But on that note, the one thing I don’t like about the inclusion of the attempted rape of Buffy is that there is far more time spent on Spike’s moral brooding than on Buffy’s reaction to what happened to her. It feels crass at times, especially since it’s such a horrific scene. We get Xander and Willow discovering Buffy in the bathroom, and only Xander actually learns what happened. It’s glossed over so quickly, and then we spend like five minutes with Clem and Spike. And it’s not that I don’t eventually want an exploration of what Spike did. That sort of reflection that he has is necessary, especially if he’s going to try and redeem himself. I don’t know if he can, but that topic will have to be addressed once it’s brought up on the show. It just feels so strange and unfortunate to me that a character had to be the victim of an attempted rape so that another character could get development. It reminds me of the way that Stephenie Meyer treated Rosalie’s story for Eclipse. It makes me think about that awful Reddit thread centering the experience of men who rape. Why are we focusing on the perpetrator so much instead of the victim? It’s not that Buffy can’t handle herself. Clearly she can! The dynamic of this episode, however, is just too strange for me. Spike leaves Sunnydale with a sense of purpose and fury, and I worry what it is that he’s going to change about himself. But it all comes down to the fact that this pivotal, terrifying scene feels thrown into this episode purely for development. Traumatic and terrible things have happened plenty of times before on Buffy, but for some reason, the writers just can’t deal with sexual assault/rape well at all. Willow’s rape of Tara was pretty much glossed over. And the attempted rape of Buffy is almost a non-issue by the end of “Seeing Red,” with only a passing, fleeting reference to it when Buffy tells Xander that Spike is definitely not coming around anymore.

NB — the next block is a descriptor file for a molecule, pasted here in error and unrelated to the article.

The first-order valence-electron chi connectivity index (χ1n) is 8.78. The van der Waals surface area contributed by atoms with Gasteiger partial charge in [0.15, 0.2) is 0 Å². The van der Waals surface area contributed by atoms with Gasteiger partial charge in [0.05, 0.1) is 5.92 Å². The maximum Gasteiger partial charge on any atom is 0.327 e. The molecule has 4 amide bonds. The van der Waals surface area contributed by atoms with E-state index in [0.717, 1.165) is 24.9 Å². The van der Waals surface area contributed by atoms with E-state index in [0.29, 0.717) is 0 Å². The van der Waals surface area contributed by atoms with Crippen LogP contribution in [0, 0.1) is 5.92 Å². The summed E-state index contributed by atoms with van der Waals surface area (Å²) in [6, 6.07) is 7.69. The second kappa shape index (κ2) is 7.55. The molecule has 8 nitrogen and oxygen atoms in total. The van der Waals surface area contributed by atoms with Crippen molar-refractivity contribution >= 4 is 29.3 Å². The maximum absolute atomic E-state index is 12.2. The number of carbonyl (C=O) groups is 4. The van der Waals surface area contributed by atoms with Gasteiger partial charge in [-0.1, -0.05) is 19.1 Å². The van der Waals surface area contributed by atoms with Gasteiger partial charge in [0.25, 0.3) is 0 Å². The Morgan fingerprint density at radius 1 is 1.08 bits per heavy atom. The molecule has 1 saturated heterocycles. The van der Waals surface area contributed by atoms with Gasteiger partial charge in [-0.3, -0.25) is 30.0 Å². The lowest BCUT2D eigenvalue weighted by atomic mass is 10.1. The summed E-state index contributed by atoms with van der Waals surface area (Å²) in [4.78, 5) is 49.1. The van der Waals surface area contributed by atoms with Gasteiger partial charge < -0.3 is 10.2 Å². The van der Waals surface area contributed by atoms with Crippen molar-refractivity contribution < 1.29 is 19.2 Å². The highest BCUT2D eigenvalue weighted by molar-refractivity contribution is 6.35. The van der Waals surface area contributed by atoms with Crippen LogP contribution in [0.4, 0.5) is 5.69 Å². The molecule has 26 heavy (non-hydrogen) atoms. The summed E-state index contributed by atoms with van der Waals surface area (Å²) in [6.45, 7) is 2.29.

I miss him. A lot.


I sill think that a lot of season six deals with emotional isolation, so it’s so frustrating that just as Willow and Tara make up, just as Xander and Buffy swear to one another that they’re not going to be shitty friends anymore, and just as Dawn demonstrates to Buffy what a fantastic sister she is, EVERYTHING IS RUINED. Tara’s dead, Buffy’s shot, and Willow is clearly going to start doing dark magic again. And how is Anya going to play a part in any of this? I always liked that Buffy was about this family at the core of all the stories. I don’t think it’s wrong that this very concept is deconstructed and torn apart, but damn, I’m so tired watching this show! I’m not tired of it, as I enjoy it a great deal, but it’s just so frustrating and stressful! CAN ONE GOOD THING HAPPEN, PLEASE?

Anyway, I know there’s a lot to discuss about this episode. Please consult the Site Rules and the Spoiler Policy if you’re commenting for the first time, and please exercise some restraint and tact regarding this episode and the potentially triggering nature of what it is about. If you’re really unsure about a comment, I would probably save it for another day just for the sake of others. Let’s be good to one another, okay?

Please also note that your comments about a fictional universe have real world implications. We do not exist in a vacuum. Any rape apologist nonsense or queer hating is not going to be allowed.

There is a video for “Seeing Red,” and it is for writingfreak88! I honestly didn’t debate much about posting it after I saw the episode. I mean, the whole process of watching someone watch something is strange enough, so fuck it! Might as well. I understand not wanting to re-watch this through the eyes of another, though.

The video commission for this episode is now archived on for $0.99!

Mark Links Stuff

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– I am now putting Mark Watches videos on Vimeo as well (they’re all located here) to avoid copyright issues I’m having on YouTube. This also means that all videos CANNOT have audio from the show in them, or I risk losing my YouTube AND Vimeo account and then no one gets videos. So for now, this is the solution to this problem.

About Mark Oshiro

Perpetually unprepared since '09.
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1 Response to Mark Watches ‘Buffy the Vampire Slayer’: S06E19 – Seeing Red

  1. ScarlettMi says:

    As far as I’m concerned the “big bad” of season six is the pervasive misogyny & violence against women that permeates society, as evidenced in the Trio & Spike. With a soul and without a soul, men’s cruelty towards women keeps rearing its ugly head and isn’t as easy to slay as giant snake monster. Or, if not the “big bad”, it’s at least a major theme of the season for me.